If you love fried chicken then you need to hunt out Kenji Usui and his Mister Karaage caravan. To be fair he is easy to find, just head to Kirby Lane any day except Sunday and Monday at the moment and follow your nose to the source of the wonderful aromas of Japanese Fried Chicken – or Karaage (pronounced Kah- Lah- Ah- Geh).
I did just that a few weeks ago and ended up spending some time talking with Kenji about Karaage, his business and his journey to Nelson.
He and his wife Rachel have lived in Nelson since December 2009 and owned the Balmoral Motel in Tahunanui until last year, when they sold the business Kenji needed something to do and ended up with his little caravan that he uses to prepare, cook and sell Karaage.
Kenji told me he has always loved Karaage “and if you ask me what is the one thing I really miss about living in Japan it is Karaage.” He told me it is the single most popular fast food in Japan and he used to have it many times a week, often as a snack.
Fast food as a snack may seem a little unusual, and maybe unhealthy, until he explained exactly what it is and how it’s served. “Basically, it is small pieces of chicken leg meat that has been marinated in soy sauce, ginger and garlic then coated in potato starch and deep fried. You get little chicken bites that are crispy and taste really good” he told me with a big grin on his face.
Kenji also said because the Karaage are made using potato starch rather than wheat flour the batter is much lighter and doesn’t retain as much oil and because it’s not made using minced up chicken it is more like chicken popcorn but with a Japanese flavour.
Don’t think Kenji is new to making Karaage, back in his home town Ogaki (city) in Gifu (prefecture) in central Japan he used to own a convenience store with his brother, “the Japanese convenience store has everything, similar to dairy here but bigger, like an American 7/11 and one of the biggest sellers in convenience stores all around Japan is the Bento for lunch and out of all Bento Karaage was always our most popular.”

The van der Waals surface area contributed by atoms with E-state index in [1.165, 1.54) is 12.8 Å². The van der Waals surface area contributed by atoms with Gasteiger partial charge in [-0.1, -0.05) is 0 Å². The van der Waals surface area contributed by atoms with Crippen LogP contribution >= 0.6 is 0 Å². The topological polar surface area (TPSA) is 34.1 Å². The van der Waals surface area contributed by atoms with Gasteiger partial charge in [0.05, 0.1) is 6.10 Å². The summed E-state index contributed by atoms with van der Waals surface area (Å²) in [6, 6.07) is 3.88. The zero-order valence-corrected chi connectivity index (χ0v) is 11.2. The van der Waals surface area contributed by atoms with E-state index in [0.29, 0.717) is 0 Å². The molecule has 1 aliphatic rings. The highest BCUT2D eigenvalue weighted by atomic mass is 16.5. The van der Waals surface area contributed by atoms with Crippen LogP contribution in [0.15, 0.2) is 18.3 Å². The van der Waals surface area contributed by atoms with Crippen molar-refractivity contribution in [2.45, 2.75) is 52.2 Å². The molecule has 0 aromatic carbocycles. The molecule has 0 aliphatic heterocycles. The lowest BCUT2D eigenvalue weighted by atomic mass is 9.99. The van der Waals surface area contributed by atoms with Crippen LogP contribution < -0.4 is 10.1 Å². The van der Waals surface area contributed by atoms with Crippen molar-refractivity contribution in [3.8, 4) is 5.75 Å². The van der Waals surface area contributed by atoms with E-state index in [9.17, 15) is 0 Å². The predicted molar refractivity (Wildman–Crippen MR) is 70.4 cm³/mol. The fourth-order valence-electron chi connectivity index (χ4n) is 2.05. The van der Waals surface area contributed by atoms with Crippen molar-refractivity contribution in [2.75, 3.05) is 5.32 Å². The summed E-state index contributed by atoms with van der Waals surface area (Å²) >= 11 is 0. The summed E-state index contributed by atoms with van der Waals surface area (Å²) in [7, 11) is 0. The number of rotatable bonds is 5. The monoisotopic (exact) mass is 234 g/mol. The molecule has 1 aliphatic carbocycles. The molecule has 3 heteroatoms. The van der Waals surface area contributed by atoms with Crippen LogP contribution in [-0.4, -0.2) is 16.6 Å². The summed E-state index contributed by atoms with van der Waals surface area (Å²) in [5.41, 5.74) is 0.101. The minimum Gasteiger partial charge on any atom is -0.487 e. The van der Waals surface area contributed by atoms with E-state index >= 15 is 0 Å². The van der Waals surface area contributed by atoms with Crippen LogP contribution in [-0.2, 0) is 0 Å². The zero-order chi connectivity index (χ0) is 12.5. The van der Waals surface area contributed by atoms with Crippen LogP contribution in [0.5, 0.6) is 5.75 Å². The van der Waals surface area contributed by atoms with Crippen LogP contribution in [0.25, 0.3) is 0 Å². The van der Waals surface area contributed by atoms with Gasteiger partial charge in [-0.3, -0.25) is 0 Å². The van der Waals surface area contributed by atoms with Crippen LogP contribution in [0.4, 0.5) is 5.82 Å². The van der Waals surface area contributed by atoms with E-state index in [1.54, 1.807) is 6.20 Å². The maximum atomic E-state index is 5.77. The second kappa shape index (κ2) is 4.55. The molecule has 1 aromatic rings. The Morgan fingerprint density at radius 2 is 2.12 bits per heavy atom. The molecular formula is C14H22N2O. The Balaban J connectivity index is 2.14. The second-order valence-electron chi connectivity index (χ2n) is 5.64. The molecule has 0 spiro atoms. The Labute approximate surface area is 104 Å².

He met Rachel when he and his brother owned the convenience store while she was an English teacher.
The couple moved to Auckland, which was Rachel’s home town, for three years before moving back to Japan where they owned an English language school in his home town for ten years.
They decided to move back to New Zealand and worked out that owning a motel would fit well with their experience, “we thought a motel was one of the easiest things to run, we knew it would be long hours and hard work but not difficult to learn. Buying an existing business was best for us because it was set up and running.
We saw the Balmoral Motel online and decided that Nelson would be a fantastic place to live, and we weren’t wrong!
I was missing my Karaage so was making it at home sometimes and when we decided to sell the motel it gave me the idea and motivation to sell Karaage here, because it is one of the most popular foods in Japan and if you go to Japanese restaurant in New Zealand you will see it on the menu but most people don’t know what it is so they order sushi and sashimi.”
Kenji, or Mister Karaage as many call him, told me it is more well known in restaurants in Auckland and Christchurch but isn’t common in food carts yet.
“I really, really want people to know about this food, if people come up to me and pronounce it correctly I know they have either spent time in Japan or lived in a bigger city.”
“I wanted to keep my prices as low as possible, I knew it was mainly going to be a lunch business and lunch can be expensive, I wanted to try and make my Karaage as low as possible and to do that I had to purchase as cheap as possible but chicken is quite expensive here.
“I was looking for chicken thigh meat because it has more flavour and is juicy compared to breast meat. Raeward Fresh offered the best chicken at the best price allowing me to make the finished product affordable.
“People are really liking the product, we have only been going for three months but for a start it is going well, I’m surprised how many local Japanese people are finding us, not many people cook it at home because of the deep frying so we are feeding their Karaage addiction too.”
Kirby Lane is a great location for Kenji, “it’s right in the centre of town with outdoor seating and other food people are here too, I don’t go to events and markets at the moment but that may happen sometime in the future but I love to be here every day so people know where to find me.
“I feel I’ve had lots of support, not just from my customers but also other businesses and people in Kirby Lane as well as my suppliers and of course my family too! For that I’m really grateful.”
And if you can’t find the Mister Karaage food cart by following the delicious fried chicken aromas just listen for the jazz music “I always play jazz, I just love it, almost as much as I love my Karaage.”